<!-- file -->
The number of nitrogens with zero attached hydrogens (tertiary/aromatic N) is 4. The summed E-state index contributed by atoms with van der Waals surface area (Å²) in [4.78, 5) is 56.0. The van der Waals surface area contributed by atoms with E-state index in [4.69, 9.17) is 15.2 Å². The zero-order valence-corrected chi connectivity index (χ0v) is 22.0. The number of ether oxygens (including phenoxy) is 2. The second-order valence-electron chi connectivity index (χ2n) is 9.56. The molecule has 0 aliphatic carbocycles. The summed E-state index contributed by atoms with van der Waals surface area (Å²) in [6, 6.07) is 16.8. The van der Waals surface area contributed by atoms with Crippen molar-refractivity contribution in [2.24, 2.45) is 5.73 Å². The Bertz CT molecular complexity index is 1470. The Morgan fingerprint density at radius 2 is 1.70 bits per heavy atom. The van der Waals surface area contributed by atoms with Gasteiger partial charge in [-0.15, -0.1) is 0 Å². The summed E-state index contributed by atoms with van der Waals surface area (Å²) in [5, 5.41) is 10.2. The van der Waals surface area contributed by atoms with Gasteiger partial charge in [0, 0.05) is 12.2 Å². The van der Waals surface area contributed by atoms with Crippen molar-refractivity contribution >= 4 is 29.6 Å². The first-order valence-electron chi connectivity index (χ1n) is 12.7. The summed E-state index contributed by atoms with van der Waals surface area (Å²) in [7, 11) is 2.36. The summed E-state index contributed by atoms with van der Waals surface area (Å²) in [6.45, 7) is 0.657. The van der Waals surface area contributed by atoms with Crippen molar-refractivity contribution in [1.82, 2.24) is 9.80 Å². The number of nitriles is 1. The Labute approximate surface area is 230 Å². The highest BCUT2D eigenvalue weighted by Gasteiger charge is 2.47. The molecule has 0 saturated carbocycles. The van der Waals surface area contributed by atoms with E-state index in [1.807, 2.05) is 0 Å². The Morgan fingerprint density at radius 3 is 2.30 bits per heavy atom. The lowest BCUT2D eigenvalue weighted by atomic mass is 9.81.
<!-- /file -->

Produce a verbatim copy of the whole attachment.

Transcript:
The number of nitrogens with zero attached hydrogens (tertiary/aromatic N) is 4. The summed E-state index contributed by atoms with van der Waals surface area (Å²) in [4.78, 5) is 56.0. The van der Waals surface area contributed by atoms with E-state index in [4.69, 9.17) is 15.2 Å². The zero-order valence-corrected chi connectivity index (χ0v) is 22.0. The number of ether oxygens (including phenoxy) is 2. The second-order valence-electron chi connectivity index (χ2n) is 9.56. The molecule has 0 aliphatic carbocycles. The summed E-state index contributed by atoms with van der Waals surface area (Å²) in [6, 6.07) is 16.8. The van der Waals surface area contributed by atoms with Crippen molar-refractivity contribution in [2.24, 2.45) is 5.73 Å². The Bertz CT molecular complexity index is 1470. The Morgan fingerprint density at radius 2 is 1.70 bits per heavy atom. The van der Waals surface area contributed by atoms with Gasteiger partial charge in [-0.15, -0.1) is 0 Å². The summed E-state index contributed by atoms with van der Waals surface area (Å²) in [5, 5.41) is 10.2. The van der Waals surface area contributed by atoms with Gasteiger partial charge in [0, 0.05) is 12.2 Å². The van der Waals surface area contributed by atoms with Crippen molar-refractivity contribution >= 4 is 29.6 Å². The first-order valence-electron chi connectivity index (χ1n) is 12.7. The summed E-state index contributed by atoms with van der Waals surface area (Å²) in [7, 11) is 2.36. The summed E-state index contributed by atoms with van der Waals surface area (Å²) in [6.45, 7) is 0.657. The van der Waals surface area contributed by atoms with Crippen molar-refractivity contribution in [1.82, 2.24) is 9.80 Å². The number of nitriles is 1. The Labute approximate surface area is 230 Å². The highest BCUT2D eigenvalue weighted by Gasteiger charge is 2.47. The molecule has 0 saturated carbocycles. The van der Waals surface area contributed by atoms with E-state index in [1.807, 2.05) is 0 Å². The Morgan fingerprint density at radius 3 is 2.30 bits per heavy atom. The lowest BCUT2D eigenvalue weighted by atomic mass is 9.81.